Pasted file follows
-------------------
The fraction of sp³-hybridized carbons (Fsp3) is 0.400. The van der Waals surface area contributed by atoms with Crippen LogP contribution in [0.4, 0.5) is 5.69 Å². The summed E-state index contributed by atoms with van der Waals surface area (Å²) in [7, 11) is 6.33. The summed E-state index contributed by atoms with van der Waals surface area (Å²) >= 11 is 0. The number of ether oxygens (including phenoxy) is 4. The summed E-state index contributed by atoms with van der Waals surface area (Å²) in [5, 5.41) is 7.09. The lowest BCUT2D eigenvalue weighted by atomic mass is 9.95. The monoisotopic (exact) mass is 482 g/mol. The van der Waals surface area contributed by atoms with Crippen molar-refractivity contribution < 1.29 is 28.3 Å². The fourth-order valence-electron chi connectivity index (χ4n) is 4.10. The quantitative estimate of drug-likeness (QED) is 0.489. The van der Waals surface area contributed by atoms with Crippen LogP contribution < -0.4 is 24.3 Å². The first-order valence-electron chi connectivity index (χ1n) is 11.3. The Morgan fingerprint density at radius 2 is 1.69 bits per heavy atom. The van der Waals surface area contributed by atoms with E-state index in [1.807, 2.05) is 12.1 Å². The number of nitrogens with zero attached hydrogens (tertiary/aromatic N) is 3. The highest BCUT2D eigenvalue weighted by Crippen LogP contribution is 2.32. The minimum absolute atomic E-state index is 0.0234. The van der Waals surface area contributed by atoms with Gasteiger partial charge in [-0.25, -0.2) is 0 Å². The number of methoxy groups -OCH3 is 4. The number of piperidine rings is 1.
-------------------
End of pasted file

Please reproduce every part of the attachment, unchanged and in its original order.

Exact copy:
The fraction of sp³-hybridized carbons (Fsp3) is 0.400. The van der Waals surface area contributed by atoms with Crippen LogP contribution in [0.4, 0.5) is 5.69 Å². The summed E-state index contributed by atoms with van der Waals surface area (Å²) in [7, 11) is 6.33. The summed E-state index contributed by atoms with van der Waals surface area (Å²) >= 11 is 0. The number of ether oxygens (including phenoxy) is 4. The summed E-state index contributed by atoms with van der Waals surface area (Å²) in [5, 5.41) is 7.09. The lowest BCUT2D eigenvalue weighted by atomic mass is 9.95. The monoisotopic (exact) mass is 482 g/mol. The van der Waals surface area contributed by atoms with Crippen molar-refractivity contribution < 1.29 is 28.3 Å². The fourth-order valence-electron chi connectivity index (χ4n) is 4.10. The quantitative estimate of drug-likeness (QED) is 0.489. The van der Waals surface area contributed by atoms with Crippen LogP contribution < -0.4 is 24.3 Å². The first-order valence-electron chi connectivity index (χ1n) is 11.3. The Morgan fingerprint density at radius 2 is 1.69 bits per heavy atom. The van der Waals surface area contributed by atoms with E-state index in [1.807, 2.05) is 12.1 Å². The number of nitrogens with zero attached hydrogens (tertiary/aromatic N) is 3. The highest BCUT2D eigenvalue weighted by Crippen LogP contribution is 2.32. The minimum absolute atomic E-state index is 0.0234. The van der Waals surface area contributed by atoms with Gasteiger partial charge in [-0.25, -0.2) is 0 Å². The number of methoxy groups -OCH3 is 4. The number of piperidine rings is 1.